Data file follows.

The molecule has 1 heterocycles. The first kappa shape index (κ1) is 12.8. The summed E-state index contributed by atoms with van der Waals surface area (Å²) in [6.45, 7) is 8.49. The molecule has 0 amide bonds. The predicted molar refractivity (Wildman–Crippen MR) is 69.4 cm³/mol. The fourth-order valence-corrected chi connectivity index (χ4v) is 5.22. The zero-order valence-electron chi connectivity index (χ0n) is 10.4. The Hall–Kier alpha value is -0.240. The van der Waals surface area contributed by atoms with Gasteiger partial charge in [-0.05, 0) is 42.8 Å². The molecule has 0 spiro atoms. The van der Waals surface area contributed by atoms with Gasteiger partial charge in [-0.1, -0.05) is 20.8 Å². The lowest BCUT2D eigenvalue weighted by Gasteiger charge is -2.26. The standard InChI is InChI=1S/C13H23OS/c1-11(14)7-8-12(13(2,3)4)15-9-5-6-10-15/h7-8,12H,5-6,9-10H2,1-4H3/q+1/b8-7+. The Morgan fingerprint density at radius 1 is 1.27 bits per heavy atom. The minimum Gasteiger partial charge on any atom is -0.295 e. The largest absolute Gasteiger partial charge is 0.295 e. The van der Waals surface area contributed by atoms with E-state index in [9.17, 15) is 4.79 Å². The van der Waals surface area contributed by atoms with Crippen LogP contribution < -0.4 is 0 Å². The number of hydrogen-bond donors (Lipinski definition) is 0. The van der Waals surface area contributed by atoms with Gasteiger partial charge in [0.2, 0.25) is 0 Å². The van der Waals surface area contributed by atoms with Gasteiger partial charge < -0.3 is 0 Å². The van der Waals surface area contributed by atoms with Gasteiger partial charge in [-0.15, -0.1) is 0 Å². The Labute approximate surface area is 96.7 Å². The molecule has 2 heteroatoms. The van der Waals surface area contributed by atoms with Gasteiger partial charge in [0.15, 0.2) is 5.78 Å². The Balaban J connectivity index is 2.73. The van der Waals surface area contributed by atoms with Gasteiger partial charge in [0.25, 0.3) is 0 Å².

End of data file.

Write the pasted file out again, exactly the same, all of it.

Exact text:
The molecule has 1 heterocycles. The first kappa shape index (κ1) is 12.8. The summed E-state index contributed by atoms with van der Waals surface area (Å²) in [6.45, 7) is 8.49. The molecule has 0 amide bonds. The predicted molar refractivity (Wildman–Crippen MR) is 69.4 cm³/mol. The fourth-order valence-corrected chi connectivity index (χ4v) is 5.22. The zero-order valence-electron chi connectivity index (χ0n) is 10.4. The Hall–Kier alpha value is -0.240. The van der Waals surface area contributed by atoms with Gasteiger partial charge in [-0.05, 0) is 42.8 Å². The molecule has 0 spiro atoms. The van der Waals surface area contributed by atoms with Gasteiger partial charge in [-0.1, -0.05) is 20.8 Å². The lowest BCUT2D eigenvalue weighted by Gasteiger charge is -2.26. The standard InChI is InChI=1S/C13H23OS/c1-11(14)7-8-12(13(2,3)4)15-9-5-6-10-15/h7-8,12H,5-6,9-10H2,1-4H3/q+1/b8-7+. The Morgan fingerprint density at radius 1 is 1.27 bits per heavy atom. The minimum Gasteiger partial charge on any atom is -0.295 e. The largest absolute Gasteiger partial charge is 0.295 e. The van der Waals surface area contributed by atoms with E-state index in [9.17, 15) is 4.79 Å². The van der Waals surface area contributed by atoms with Crippen LogP contribution < -0.4 is 0 Å². The number of hydrogen-bond donors (Lipinski definition) is 0. The van der Waals surface area contributed by atoms with Gasteiger partial charge in [0.2, 0.25) is 0 Å². The van der Waals surface area contributed by atoms with Gasteiger partial charge < -0.3 is 0 Å². The van der Waals surface area contributed by atoms with Gasteiger partial charge in [-0.15, -0.1) is 0 Å². The Labute approximate surface area is 96.7 Å². The molecule has 2 heteroatoms. The van der Waals surface area contributed by atoms with Gasteiger partial charge in [0.15, 0.2) is 5.78 Å². The Balaban J connectivity index is 2.73. The van der Waals surface area contributed by atoms with Gasteiger partial charge in [0.25, 0.3) is 0 Å².